For an artist, to be regarded as diverse among peers, you might usually expect there to be reference to a catalogue of music sprawling across a variety of genres. Such visionary moves have been performed by The Clash – who fused reggae and ska with punk rock, or perhaps Radiohead – swapping their guitars with modular synthesisers and samplers for their 2000 Album, Kid A.
Jon Hopkins is not as diverse in this sense. Somehow, you might say magically, everything he releases retains a strong sense of cohesion, despite varying massively from track to track in terms of tempo, dynamics and volume. Bold and continuous in his style, he is known as much for his delicate, softly delivered piano works as for his thumping club bangers that you would find echoing through a sweaty nightclub in the earliest hours of a Sunday morning.
Previous tours have rendered greater focus upon the latter, with an evident move towards uptempo, rave-oriented sets at Glastonbury and Manchester’s own Warehouse Project, in support of his most recent album, Singularity.
However, prior to this tour he had been very outspoken about moving away from this; transposing his music from dance orientated areas into a more composed space. This seemed to provide a rather veiled hope of a more tranquil offering which would let the more intricate and expressive elements of his music take precedence over a bassline.
Hopkins has said that ideally, one day he would be able to perform alone, with just a piano as accompaniment. And sure enough, this was how the night began.
The stage was empty, with only one solitary white light for decor as Hopkins played; his audience captivated and clinging onto every note and chord. Slowly he was joined by a guitarist, and followed by a string accompaniment, beautifully breathing life into the standout track ‘Scene Suspended’.
Hopkins, on one side of the stage with his accompanying musicians on the other, sat shrouded in darkness with his laptop as well as other assorted gear. I couldn’t see clearly, but after some hastily conducted research on YouTube he seems to be very fond of the Korg Kaossilator, a portable music synthesizer. Because of this, an air of anticipation slowly built within the room – there was no doubt that he was going to dip into his repertoire of pounding dancier music at some point, the question was when?
Part of me suspected that the performance was going to be split into two distinct sections, one with Hopkins on piano with the accompanying band, followed by an electronic set – but I am so glad I was wrong.
After only 2 or 3 tracks, the instrumentalists left the stage and Hopkins took up his position at the electronic setup. The audience had scarcely finished clapping politely in appreciation of such beautiful ambient music when they were brought out of their seats by the heavy synths and pounding drums of hit track ‘Emerald Rush’. In an instant, the concert hall was a dance floor. And somehow, it worked? Nothing felt forced, or ironically, rushed… and the silence of the audience instantly erupted with shouts and cheers.
Then, almost as suddenly as it had begun, it was over. Hopkins returned to the piano and his accompaniment returned. The audience returned to their seats, and sunk back into the lull of the ambient music that followed, at least for a little while anyway, before returning to the hard hitting techno-esque extremities that had come just before.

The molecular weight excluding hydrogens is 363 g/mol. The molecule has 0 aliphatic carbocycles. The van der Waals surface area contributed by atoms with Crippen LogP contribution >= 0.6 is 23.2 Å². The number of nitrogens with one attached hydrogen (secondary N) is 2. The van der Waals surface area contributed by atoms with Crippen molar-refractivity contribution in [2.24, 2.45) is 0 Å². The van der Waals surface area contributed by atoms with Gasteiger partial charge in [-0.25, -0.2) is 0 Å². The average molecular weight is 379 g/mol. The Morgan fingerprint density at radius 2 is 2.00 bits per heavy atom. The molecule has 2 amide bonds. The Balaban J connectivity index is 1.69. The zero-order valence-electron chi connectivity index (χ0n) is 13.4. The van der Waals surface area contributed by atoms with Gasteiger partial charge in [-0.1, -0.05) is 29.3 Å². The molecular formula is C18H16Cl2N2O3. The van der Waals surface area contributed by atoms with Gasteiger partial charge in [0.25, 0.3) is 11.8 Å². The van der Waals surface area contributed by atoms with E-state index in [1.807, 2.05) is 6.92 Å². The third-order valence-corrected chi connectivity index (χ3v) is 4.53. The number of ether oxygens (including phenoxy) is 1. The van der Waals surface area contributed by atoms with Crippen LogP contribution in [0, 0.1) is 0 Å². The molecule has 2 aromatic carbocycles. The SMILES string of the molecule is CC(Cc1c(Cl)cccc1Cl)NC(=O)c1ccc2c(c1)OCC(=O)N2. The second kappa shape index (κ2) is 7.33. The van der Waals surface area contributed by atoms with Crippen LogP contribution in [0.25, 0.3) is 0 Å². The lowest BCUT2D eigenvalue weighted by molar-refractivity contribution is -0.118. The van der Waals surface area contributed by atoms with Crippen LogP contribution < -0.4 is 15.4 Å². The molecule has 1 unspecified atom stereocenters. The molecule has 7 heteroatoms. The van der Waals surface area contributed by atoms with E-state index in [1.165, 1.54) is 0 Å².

The sheer distinction between audience reactions across the set was so palpable, that it is baffling that I am able to write praise of this – but here I am. It was as if there was a level of understanding, between the artist and dedicated fans; the greatest crowd control I’ve ever seen without so much as uttering a word. A mutual agreement to play by the rules.
I have no doubt that such unusual and unconventional pacing is what made this set so special, and could only be done thanks to the immense talent of all performers as well as the profound and enthralling nature of the music itself. When you’re enticed between sitting and standing on a whim, following moments of joy and ecstasy with moments of quiet contemplation, you’re truly exposed to the full spectrum of human emotion, all bundled into the span of 2 hours.
And while some people would’ve preferred to dance all that time away, much as I am sure others would’ve preferred to sit, I can say undoubtedly that the unorthodox and though-provoking nature of this performance made this show one of the most unique I have ever seen.
A note from Deputy Editor for Culture, Georgina Davidson: The live music scene and many music venues rely on dance music nights and DJ led sets to thrive, as their popularity maintains an almost phoenix like quality for reinvention and remains highly sought after across the cities of the world. Manchester is no different. Cameron Taylor’s experience at Jon Hopkins’ show, just prior to lockdown, is testament to what can be done when care and an elegant attention to detail is thrown into the mix, quite literally.
Venues such as Manchester’s Bridgewater Hall and Stoller Hall are vital to maintaining a culture for experimentation and encouraging growth and develop in an everchanging digital world of music production. Exploring new venues for varieties of sight and sound is an exciting pursuit and when Manchester finally reopens to cultural activities, these venues will be waiting for you with a whole host of world class and new creatives alike to enjoy and experience.
In the meantime the Save Our Scene campaign offers support to venues with no means of generating income during the lockdown. Don’t let the pandemic be an end to the fantastic range of music available to us in Manchester and Salford!